Question: Whose favourite expression is “I’ve been disappeared”?
Answer: The main character in my novel, Anna.
Next question: Why am I quoting him (yes, “him” not “her”)?
Answer: Because I have been disappeared, editing onward to THE END.
Of course, this doesn’t mean the work is over. Far from it. This Speculative Fiction novel of mine evolved out of a decision to stop second guessing the market and write something original. I even dared swim against the tide with a non-dystopian version of the future. Yes, the human race is threatened; no, the planet is not trashed beyond repair.
The project began on 1st January, 2013: what better New Year’s Resolution than a creative challenge? You can read a summary of my progress during that year here.
The next step was to throw my novel upon the mercy of three beta readers: themselves published, and one of them a freelance editor. Their verdict … beautiful prose, original, a few plot holes needing mending, too abstruse in places in an effort to avoid exposition, more dialogue tags needed, and greater differentiation required between character voices.
Back to the drawing board for four months, with the occasional cry of “not another thing to do!”. I admit to having felt annoyed with my beta readers at times, but that was because their constructive criticism was about 90% right. Of course, I’m eternally grateful to them for all the work they put into their detailed reports on my manuscript, considering they have such busy lives themselves and did it voluntarily in their spare time. Ultimately, I decided that if all three of them pointed out the same thing, then it needed attention.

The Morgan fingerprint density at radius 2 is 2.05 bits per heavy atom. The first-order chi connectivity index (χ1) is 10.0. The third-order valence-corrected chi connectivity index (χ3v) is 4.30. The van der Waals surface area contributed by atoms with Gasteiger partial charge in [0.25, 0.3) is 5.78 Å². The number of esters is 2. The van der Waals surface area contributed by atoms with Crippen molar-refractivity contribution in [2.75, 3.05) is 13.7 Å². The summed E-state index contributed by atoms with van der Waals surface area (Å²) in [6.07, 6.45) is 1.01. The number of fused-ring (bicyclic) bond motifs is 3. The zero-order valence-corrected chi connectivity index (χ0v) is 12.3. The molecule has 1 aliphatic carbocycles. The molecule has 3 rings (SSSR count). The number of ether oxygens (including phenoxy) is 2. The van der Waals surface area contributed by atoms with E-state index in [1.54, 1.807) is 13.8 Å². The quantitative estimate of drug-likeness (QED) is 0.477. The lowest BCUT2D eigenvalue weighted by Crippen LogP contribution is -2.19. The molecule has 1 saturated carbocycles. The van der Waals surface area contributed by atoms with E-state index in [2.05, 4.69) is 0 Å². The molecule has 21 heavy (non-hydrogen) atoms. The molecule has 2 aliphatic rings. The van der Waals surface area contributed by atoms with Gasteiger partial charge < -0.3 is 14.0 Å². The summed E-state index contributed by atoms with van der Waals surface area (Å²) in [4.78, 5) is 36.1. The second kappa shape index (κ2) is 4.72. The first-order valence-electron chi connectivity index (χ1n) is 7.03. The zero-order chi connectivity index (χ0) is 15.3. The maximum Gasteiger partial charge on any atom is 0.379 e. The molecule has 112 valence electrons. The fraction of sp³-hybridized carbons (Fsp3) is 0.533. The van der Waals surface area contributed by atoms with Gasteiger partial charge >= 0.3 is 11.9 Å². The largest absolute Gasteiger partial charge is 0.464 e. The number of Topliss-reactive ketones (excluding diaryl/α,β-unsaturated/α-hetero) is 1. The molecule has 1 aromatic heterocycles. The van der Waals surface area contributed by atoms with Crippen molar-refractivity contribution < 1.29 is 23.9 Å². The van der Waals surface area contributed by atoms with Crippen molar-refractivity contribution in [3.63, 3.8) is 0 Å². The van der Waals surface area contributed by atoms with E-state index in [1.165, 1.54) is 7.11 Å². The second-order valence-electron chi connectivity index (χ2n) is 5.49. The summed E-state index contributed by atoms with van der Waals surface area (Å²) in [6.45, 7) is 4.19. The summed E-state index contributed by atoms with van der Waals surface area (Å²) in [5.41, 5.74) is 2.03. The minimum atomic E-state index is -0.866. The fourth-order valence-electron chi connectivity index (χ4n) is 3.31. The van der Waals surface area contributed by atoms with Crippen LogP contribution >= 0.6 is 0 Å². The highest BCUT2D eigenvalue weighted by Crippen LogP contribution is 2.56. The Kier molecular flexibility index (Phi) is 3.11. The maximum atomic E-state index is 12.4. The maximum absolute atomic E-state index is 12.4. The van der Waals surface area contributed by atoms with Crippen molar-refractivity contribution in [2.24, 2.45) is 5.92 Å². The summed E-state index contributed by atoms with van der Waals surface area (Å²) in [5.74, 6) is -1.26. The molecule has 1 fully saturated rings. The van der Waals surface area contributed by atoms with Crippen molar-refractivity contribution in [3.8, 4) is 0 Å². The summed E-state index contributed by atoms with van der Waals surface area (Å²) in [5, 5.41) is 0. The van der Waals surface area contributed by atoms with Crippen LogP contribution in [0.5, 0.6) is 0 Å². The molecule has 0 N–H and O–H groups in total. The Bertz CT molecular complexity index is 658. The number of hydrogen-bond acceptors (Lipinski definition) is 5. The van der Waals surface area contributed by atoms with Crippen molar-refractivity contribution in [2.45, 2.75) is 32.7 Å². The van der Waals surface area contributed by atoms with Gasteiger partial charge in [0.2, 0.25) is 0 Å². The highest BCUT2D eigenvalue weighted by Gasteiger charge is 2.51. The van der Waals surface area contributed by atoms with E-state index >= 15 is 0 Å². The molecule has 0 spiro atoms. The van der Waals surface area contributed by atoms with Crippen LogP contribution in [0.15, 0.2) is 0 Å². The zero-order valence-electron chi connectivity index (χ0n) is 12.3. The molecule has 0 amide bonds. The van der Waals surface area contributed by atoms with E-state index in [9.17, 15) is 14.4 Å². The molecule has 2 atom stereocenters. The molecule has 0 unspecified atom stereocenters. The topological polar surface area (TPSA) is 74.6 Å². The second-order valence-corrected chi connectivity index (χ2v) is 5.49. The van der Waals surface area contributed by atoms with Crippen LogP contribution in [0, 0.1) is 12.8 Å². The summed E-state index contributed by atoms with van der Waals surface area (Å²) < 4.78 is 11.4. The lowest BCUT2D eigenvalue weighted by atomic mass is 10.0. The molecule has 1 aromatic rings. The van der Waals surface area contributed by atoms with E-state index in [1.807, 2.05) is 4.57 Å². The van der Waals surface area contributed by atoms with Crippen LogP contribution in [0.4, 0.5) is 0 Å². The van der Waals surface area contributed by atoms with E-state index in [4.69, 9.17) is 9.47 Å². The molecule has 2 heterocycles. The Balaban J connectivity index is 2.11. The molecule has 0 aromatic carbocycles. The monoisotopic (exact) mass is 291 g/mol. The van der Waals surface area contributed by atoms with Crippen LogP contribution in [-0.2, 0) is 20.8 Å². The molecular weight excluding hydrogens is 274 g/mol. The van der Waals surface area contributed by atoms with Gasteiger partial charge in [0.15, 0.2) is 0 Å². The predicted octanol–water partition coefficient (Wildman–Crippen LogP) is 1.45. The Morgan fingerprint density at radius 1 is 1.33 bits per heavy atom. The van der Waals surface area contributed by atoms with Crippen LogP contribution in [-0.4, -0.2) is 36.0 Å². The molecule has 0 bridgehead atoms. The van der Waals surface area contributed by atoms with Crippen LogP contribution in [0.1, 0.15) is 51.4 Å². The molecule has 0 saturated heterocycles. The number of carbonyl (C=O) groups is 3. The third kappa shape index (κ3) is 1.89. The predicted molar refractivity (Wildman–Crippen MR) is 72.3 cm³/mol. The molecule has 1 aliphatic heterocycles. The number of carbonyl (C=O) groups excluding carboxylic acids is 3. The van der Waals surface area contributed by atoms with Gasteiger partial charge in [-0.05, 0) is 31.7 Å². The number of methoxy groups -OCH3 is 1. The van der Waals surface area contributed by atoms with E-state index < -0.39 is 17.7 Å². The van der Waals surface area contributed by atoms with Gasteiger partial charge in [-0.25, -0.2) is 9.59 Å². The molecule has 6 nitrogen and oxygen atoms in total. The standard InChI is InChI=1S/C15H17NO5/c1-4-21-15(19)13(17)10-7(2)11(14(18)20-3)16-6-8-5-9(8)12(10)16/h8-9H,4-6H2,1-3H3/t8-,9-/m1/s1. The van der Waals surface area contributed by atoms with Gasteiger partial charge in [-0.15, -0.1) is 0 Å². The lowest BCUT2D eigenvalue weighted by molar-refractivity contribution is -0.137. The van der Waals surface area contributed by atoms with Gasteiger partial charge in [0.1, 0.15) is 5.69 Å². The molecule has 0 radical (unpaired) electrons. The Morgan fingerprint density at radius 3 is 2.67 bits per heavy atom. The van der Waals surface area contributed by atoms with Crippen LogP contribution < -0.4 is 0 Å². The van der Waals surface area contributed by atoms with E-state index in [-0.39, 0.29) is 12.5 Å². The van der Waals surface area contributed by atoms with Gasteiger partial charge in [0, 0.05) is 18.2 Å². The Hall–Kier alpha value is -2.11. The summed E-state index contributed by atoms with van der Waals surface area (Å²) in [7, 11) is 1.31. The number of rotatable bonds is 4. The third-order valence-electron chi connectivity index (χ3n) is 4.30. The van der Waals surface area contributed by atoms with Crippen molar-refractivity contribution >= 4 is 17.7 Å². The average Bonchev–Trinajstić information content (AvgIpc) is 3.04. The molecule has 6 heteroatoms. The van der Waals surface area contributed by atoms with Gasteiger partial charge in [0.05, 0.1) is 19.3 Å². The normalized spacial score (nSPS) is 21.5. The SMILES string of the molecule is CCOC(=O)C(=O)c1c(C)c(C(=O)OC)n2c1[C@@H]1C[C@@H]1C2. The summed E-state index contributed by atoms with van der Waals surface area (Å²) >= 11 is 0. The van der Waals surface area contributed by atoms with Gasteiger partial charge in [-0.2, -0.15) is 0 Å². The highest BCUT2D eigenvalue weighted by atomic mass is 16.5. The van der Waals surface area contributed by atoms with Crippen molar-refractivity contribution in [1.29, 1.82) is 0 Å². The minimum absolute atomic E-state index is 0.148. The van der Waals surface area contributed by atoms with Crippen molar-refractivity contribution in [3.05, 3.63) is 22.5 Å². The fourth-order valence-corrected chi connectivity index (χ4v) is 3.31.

It’s unusual for a second draft to end up longer than the first (62K words, grown to 90K), but I went for minimalism initially and then had to build on this. I did edit some things out, just because they didn’t fit with the characters’ voices as they developed. There was a degree of juggling around chapters, putting some back story into real-time and, where this was impossible, turning back story into proper flashbacks.
This next week, I intend to print out my manuscript and check the plot hangs together after all the changes I’ve made. At the same time, I will do a full proof read as it’s so easy to miss mistakes when checking work on the computer screen.
Just as a closing bit of fun, does anyone remember that tagging game named Lucky Seven Time that did the rounds of WordPress a while back, where you had to post an extract from page 7 or page 77 of your work in progress? Having just looked back at my Lucky Seven post, I thought it would be interesting to compare my page 7 extract from then with a page 7 extract from my present version of the manuscript.
15th February 2013 version
“You’ve gone insane.”
“No, it’s you who’s insane for bringing me fish?”
You scowl up at the sky, as if there’s a cruel memory pinned to the stars. I look up. There are no stars. Only the face of a mother—the last mother on earth to have given birth. Your mother.
“She’s dead,” I remind you.
“She lied to me.”
“Oh, Anna, I can’t bear it. You’ll have to wear a hat until your hair’s grown back.”
We’re both spurting tears as Ka moves between hugging me close, pushing me away with the flat of her hand, or poking at me with a finger. I wonder whether it’s my bones or hers that will snap first. My arm bleeds, where she’s jabbed me with the scissors whilst wrestling them off me. I think I’ve cut her, too. Our blood and tears are smeared together.
“I love you, Ka, I love you. I really love you.” These words spill from my lips while I’m thinking, I hate you, Ka. I really hate you.